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PET SEMATARY by Stephen King


by Stephen King

Pub Date: Nov. 4th, 1983
ISBN: 0743412281
Publisher: Doubleday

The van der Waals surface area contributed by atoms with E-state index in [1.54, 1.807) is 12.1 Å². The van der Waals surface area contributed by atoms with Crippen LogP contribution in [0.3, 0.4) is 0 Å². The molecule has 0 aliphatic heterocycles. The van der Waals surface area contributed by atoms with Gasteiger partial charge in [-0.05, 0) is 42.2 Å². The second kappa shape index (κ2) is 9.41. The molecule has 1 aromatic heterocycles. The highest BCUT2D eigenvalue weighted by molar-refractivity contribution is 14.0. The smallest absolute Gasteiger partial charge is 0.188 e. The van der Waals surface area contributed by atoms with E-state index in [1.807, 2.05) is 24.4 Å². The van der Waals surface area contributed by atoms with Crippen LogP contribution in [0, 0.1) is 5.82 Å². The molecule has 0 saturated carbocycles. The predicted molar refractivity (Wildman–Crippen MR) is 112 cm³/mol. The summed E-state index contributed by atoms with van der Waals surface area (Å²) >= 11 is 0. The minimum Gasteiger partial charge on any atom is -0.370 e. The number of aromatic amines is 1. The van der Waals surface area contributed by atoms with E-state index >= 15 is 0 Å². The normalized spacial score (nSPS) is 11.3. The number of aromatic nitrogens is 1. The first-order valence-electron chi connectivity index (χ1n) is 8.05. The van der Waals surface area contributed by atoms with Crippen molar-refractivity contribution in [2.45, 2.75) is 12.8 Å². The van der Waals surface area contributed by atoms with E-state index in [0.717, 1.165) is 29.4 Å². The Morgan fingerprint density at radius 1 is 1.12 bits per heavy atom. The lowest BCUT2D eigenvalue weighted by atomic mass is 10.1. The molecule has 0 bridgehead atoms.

This novel began as a reworking of W.W. Jacobs' horror classic "The Monkey's Paw"—a short story about the dreadful outcome when a father wishes for his dead son's resurrection. And King's 400-page version reads, in fact, like a monstrously padded short story, moving so slowly that every plot-turn becomes lumberingly predictable. Still, readers with a taste for the morbid and ghoulish will find unlimited dark, mortality-obsessed atmosphere here—as Dr. Louis Creed arrives in Maine with wife Rachel and their two little kids Ellie and Gage, moving into a semi-rural house not far from the "Pet Sematary": a spot in the woods where local kids have been burying their pets for decades. Louis, 35, finds a great new friend/father-figure in elderly neighbor Jud Crandall; he begins work as director of the local university health-services. But Louis is oppressed by thoughts of death—especially after a dying student whispers something about the pet cemetery, then reappears in a dream (but is it a dream) to lead Louis into those woods during the middle of the night. What is the secret of the Pet Sematary? Well, eventually old Jud gives Louis a lecture/tour of the Pet Sematary's "annex"—an old Micmac burying ground where pets have been buried. . .and then reappeared alive! So, when little Ellie's beloved cat Church is run over (while Ellie's visiting grandfolks), Louis and Jud bury it in the annex—resulting in a faintly nasty resurrection: Church reappears, now with a foul smell and a creepy demeanor. But: what would happen if a human corpse were buried there? That's the question when Louis' little son Gage is promptly killed in an accident. Will grieving father Louis dig up his son's body from the normal graveyard and replant it in the Pet Sematary? What about the stories of a previous similar attempt—when dead Timmy Baterman was "transformed into some sort of all-knowing daemon?" Will Gage return to the living—but as "a thing of evil?" He will indeed, spouting obscenities and committing murder. . .before Louis must eliminate this child-demon he has unleashed. Filled out with overdone family melodrama (the feud between Louis and his father-in-law) and repetitious inner monologues: a broody horror tale that's strong on dark, depressing chills, weak on suspense or surprise—and not likely to please the fans of King's zestier, livelier terror-thons.